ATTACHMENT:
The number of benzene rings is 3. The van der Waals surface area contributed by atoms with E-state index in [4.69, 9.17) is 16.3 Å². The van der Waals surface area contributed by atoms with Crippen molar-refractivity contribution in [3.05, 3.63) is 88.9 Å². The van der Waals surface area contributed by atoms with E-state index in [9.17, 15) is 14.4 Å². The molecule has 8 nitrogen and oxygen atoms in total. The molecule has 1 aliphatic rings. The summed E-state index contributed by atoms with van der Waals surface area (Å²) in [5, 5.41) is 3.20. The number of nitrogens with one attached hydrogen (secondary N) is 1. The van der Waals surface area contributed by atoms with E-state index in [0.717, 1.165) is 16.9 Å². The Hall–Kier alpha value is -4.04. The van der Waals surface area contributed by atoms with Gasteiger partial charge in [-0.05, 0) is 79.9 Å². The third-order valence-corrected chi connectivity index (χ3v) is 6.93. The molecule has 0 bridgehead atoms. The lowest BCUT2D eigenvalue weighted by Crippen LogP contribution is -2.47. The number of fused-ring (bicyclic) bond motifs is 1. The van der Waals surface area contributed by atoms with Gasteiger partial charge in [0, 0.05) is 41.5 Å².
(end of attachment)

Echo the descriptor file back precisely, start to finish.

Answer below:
The number of benzene rings is 3. The van der Waals surface area contributed by atoms with E-state index in [4.69, 9.17) is 16.3 Å². The van der Waals surface area contributed by atoms with Crippen molar-refractivity contribution in [3.05, 3.63) is 88.9 Å². The van der Waals surface area contributed by atoms with E-state index in [9.17, 15) is 14.4 Å². The molecule has 8 nitrogen and oxygen atoms in total. The molecule has 1 aliphatic rings. The summed E-state index contributed by atoms with van der Waals surface area (Å²) in [5, 5.41) is 3.20. The number of nitrogens with one attached hydrogen (secondary N) is 1. The van der Waals surface area contributed by atoms with E-state index in [0.717, 1.165) is 16.9 Å². The Hall–Kier alpha value is -4.04. The van der Waals surface area contributed by atoms with Gasteiger partial charge in [-0.05, 0) is 79.9 Å². The third-order valence-corrected chi connectivity index (χ3v) is 6.93. The molecule has 0 bridgehead atoms. The lowest BCUT2D eigenvalue weighted by Crippen LogP contribution is -2.47. The number of fused-ring (bicyclic) bond motifs is 1. The van der Waals surface area contributed by atoms with Gasteiger partial charge in [0, 0.05) is 41.5 Å².